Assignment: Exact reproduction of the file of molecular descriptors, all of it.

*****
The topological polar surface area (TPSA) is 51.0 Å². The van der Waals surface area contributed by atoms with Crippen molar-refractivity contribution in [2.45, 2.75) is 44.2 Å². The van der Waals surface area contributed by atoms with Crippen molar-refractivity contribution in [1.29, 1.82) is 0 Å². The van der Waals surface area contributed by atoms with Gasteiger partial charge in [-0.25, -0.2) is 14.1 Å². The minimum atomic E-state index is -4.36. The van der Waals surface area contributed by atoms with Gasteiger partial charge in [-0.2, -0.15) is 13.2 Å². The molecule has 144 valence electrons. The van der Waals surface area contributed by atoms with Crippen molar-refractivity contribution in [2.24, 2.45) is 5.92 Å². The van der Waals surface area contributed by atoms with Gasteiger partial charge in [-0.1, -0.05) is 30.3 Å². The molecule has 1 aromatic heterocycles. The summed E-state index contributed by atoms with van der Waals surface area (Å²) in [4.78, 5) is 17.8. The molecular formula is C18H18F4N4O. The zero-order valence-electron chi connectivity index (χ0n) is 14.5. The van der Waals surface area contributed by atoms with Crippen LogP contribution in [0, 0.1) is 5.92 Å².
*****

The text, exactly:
The topological polar surface area (TPSA) is 51.0 Å². The van der Waals surface area contributed by atoms with Crippen molar-refractivity contribution in [2.45, 2.75) is 44.2 Å². The van der Waals surface area contributed by atoms with Crippen molar-refractivity contribution in [1.29, 1.82) is 0 Å². The van der Waals surface area contributed by atoms with Gasteiger partial charge in [-0.25, -0.2) is 14.1 Å². The minimum atomic E-state index is -4.36. The van der Waals surface area contributed by atoms with Gasteiger partial charge in [-0.2, -0.15) is 13.2 Å². The molecule has 144 valence electrons. The van der Waals surface area contributed by atoms with Crippen molar-refractivity contribution in [2.24, 2.45) is 5.92 Å². The van der Waals surface area contributed by atoms with Gasteiger partial charge in [-0.1, -0.05) is 30.3 Å². The molecule has 1 aromatic heterocycles. The summed E-state index contributed by atoms with van der Waals surface area (Å²) in [4.78, 5) is 17.8. The molecular formula is C18H18F4N4O. The zero-order valence-electron chi connectivity index (χ0n) is 14.5. The van der Waals surface area contributed by atoms with Crippen LogP contribution in [0, 0.1) is 5.92 Å².